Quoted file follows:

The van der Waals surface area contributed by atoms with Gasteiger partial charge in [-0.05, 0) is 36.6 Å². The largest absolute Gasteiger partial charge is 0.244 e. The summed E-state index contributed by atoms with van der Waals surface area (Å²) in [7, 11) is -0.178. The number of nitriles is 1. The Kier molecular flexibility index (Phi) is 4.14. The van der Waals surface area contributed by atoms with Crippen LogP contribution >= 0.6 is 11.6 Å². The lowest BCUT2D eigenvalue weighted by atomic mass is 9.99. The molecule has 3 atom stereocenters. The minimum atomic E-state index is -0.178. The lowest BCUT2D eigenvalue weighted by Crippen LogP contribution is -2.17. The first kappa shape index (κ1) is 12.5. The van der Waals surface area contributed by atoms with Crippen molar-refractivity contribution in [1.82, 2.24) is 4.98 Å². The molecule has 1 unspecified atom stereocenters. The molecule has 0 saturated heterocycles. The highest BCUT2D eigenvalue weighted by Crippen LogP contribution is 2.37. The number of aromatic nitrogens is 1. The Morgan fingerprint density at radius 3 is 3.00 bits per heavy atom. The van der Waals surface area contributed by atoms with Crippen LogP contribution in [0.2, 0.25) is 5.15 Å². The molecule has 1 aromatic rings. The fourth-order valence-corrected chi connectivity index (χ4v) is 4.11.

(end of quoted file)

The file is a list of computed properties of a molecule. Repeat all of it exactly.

The van der Waals surface area contributed by atoms with Gasteiger partial charge in [-0.05, 0) is 36.6 Å². The largest absolute Gasteiger partial charge is 0.244 e. The summed E-state index contributed by atoms with van der Waals surface area (Å²) in [7, 11) is -0.178. The number of nitriles is 1. The Kier molecular flexibility index (Phi) is 4.14. The van der Waals surface area contributed by atoms with Crippen LogP contribution >= 0.6 is 11.6 Å². The lowest BCUT2D eigenvalue weighted by atomic mass is 9.99. The molecule has 3 atom stereocenters. The minimum atomic E-state index is -0.178. The lowest BCUT2D eigenvalue weighted by Crippen LogP contribution is -2.17. The first kappa shape index (κ1) is 12.5. The van der Waals surface area contributed by atoms with Crippen molar-refractivity contribution in [1.82, 2.24) is 4.98 Å². The molecule has 1 unspecified atom stereocenters. The molecule has 0 saturated heterocycles. The highest BCUT2D eigenvalue weighted by Crippen LogP contribution is 2.37. The number of aromatic nitrogens is 1. The Morgan fingerprint density at radius 3 is 3.00 bits per heavy atom. The van der Waals surface area contributed by atoms with Crippen LogP contribution in [0.2, 0.25) is 5.15 Å². The molecule has 1 aromatic rings. The fourth-order valence-corrected chi connectivity index (χ4v) is 4.11.